We had dinner in the Venetian, as usual. (The only time we saw the Aqua restaurant was during the safety drill, as it was our muster spot.) Tonight's menu included a delicious prime rib, and our server had no problem accommodating carnivore CruisinMaterial's request for extra meat! For tonight's entertainment, we had two options: the Second City sketch/improv show (a staple on NCL) or the 55 to Stay Alive game show, based on the television show Minute to Win It. Since we were both familiar with Second City's shtick from previous cruises, we opted for the game show. Participants were individually given a challenge that they needed to complete within 55 seconds, such as pulling every tissue one-by-one from an entire box, or tossing ping pong balls into a set of drinking glasses. The Dawn's excellent entertainment staff kept the game fun and entertaining.
Day 10 -- At Sea
Today was the first of two sea days as we made our way back to Miami. We signed up for the Behind the Scenes Tour of the Dawn, and our group met at noon for the 2.5-hour tour. Our first stop was in the main galley, situated between the Aqua and Venetian restaurants, where all the food is plated. A large display on one wall contained pictures of every dish served during the cruise, grouped by day -- the preparers use these for reference as they plate each passenger's meal. Next we visited the areas where the food is cooked, including four large vats for soups. Following this was the food preparation areas -- different rooms for different types of food: the meat room, the fish room, the vegetable room.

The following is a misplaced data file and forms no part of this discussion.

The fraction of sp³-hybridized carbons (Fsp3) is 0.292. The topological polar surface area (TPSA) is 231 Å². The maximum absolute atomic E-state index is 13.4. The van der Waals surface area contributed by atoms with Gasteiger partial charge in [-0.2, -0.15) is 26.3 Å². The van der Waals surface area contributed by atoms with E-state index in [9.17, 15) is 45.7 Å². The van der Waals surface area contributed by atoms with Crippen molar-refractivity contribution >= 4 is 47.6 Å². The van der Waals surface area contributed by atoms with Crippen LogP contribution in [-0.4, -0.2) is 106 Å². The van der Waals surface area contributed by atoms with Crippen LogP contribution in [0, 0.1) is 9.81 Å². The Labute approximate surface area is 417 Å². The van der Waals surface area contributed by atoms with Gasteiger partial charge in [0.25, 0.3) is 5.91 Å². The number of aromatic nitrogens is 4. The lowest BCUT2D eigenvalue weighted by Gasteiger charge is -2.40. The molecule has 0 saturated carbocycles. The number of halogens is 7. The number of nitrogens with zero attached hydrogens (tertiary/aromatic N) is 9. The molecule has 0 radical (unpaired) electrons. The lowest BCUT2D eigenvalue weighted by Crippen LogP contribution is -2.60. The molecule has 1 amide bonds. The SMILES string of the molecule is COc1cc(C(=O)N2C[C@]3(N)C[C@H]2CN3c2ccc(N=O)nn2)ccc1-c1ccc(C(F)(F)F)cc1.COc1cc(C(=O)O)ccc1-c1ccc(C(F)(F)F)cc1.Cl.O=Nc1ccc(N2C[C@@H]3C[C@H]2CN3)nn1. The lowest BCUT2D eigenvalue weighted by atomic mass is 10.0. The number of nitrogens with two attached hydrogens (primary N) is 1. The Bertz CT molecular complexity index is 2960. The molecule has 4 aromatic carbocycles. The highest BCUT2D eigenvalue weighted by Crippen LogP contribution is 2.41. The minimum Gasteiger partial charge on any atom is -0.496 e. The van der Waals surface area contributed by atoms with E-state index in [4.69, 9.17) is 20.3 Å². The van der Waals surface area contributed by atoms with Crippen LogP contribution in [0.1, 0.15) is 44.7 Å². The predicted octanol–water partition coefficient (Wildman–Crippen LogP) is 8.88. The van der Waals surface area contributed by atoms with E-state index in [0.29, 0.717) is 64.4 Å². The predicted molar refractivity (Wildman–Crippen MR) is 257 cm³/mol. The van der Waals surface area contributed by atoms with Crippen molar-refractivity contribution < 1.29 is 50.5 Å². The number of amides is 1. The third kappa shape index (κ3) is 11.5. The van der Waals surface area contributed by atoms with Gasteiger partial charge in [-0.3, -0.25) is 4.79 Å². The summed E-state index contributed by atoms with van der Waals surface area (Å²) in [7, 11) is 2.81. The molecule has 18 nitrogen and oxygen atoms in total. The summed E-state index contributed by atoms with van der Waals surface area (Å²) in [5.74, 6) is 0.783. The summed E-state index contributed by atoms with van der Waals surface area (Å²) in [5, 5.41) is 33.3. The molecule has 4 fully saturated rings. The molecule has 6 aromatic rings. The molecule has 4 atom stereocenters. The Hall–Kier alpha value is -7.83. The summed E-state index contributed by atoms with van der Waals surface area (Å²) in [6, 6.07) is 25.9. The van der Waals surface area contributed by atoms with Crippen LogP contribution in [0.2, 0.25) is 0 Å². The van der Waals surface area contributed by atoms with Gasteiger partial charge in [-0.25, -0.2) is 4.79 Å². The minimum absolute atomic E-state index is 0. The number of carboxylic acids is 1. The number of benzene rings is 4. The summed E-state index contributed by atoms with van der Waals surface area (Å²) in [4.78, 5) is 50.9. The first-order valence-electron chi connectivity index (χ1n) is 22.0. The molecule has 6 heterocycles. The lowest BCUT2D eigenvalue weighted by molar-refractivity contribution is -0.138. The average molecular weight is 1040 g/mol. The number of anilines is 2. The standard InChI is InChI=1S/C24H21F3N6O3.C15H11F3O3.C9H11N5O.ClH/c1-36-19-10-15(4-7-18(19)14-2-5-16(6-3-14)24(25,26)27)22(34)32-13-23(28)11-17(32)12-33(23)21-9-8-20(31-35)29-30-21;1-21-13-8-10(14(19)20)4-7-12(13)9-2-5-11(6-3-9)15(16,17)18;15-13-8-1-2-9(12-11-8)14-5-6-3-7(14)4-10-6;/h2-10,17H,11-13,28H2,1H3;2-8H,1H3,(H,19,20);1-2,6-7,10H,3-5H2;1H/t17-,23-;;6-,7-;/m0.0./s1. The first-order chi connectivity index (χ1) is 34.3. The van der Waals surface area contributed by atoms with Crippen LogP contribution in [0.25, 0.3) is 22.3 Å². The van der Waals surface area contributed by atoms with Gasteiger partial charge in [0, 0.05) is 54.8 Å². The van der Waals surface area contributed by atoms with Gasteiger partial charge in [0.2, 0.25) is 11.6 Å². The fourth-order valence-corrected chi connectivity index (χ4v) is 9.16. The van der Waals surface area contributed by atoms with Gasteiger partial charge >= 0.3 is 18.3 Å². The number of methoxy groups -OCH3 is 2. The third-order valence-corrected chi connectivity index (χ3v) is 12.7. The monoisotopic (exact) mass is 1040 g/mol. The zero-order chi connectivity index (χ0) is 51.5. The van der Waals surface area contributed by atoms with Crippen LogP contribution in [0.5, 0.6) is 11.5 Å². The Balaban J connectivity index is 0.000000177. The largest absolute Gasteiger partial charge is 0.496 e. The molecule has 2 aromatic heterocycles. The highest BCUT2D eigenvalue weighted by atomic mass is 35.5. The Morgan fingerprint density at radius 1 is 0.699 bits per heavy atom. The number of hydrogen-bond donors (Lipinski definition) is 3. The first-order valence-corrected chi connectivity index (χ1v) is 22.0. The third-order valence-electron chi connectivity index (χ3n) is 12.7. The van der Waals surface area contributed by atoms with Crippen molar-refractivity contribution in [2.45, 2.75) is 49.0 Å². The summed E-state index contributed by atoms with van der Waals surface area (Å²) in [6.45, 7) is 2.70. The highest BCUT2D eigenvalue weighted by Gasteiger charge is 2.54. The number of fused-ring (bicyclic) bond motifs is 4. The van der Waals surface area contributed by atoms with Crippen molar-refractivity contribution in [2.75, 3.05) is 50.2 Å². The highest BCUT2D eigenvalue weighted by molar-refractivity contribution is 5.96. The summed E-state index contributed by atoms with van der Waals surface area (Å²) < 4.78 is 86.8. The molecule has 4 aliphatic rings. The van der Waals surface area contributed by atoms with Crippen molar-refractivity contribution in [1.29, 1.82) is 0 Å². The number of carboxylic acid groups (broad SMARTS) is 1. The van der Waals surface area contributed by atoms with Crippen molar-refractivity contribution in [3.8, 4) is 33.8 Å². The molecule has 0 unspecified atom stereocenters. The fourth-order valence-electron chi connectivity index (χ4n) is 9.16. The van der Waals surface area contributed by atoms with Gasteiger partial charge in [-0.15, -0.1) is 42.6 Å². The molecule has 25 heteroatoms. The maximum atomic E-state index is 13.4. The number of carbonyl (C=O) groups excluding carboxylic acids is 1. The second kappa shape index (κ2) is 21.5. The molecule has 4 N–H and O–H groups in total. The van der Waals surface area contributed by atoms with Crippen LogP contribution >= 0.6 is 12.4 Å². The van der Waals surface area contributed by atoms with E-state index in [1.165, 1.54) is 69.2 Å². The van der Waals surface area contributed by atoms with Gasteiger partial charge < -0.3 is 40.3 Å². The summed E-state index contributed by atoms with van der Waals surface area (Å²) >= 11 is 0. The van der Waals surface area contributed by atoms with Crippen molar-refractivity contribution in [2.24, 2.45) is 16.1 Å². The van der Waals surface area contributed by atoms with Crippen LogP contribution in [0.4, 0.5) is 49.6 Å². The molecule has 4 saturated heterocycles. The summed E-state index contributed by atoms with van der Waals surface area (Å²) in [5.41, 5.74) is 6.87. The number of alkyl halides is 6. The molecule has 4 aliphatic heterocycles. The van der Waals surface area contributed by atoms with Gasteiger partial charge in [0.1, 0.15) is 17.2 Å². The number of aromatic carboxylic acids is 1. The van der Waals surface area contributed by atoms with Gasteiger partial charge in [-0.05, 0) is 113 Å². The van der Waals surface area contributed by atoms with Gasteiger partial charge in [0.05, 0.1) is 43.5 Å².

We moved on to the recycling and refuse areas, where all trash is sorted and prepared for offloading shoreside. The Dawn's Environmental Officer did an excellent job stressing NCL's environmental policies, which go beyond those required by law. The next area was provisioning, where all food is stored in large walk-in refrigerators and freezers for the duration of the cruise. Separate thawing refrigeration units store food for 24 hours until it is ready for preparation.
We proceeded down the main staff corridor which runs the length of the ship, dubbed "I-95." And lo, what this poking out of a large container by the cargo door? Why its magician Greg Gleason's disassembled helicopter!
Our next stop was the laundry, with about a dozen massive washer and dryer units laundering everything from bedding to tablecloths, crew uniforms, towels and passengers' laundry. The most impressive equipment in this area was the folding machines -- one by one, workers would feed sheets, tablecloths or towels into a machine, and mechanical engineering did the rest!
Next, we went backstage of the Stardust Theater and met with Troy Mitchell, the entertainment manager. He gave us some interesting information about staging the Dawn's production shows and scheduling/rehearsing the performers. Finally we went to the bridge, where our group was divided into two. Our subgroup gathered around the controls on the starboard wing, and the 1st Navigation Officer described the automatic and manual controls of the ship. As CruisinMaterial and I are both cruise nuts, we asked a lot of questions!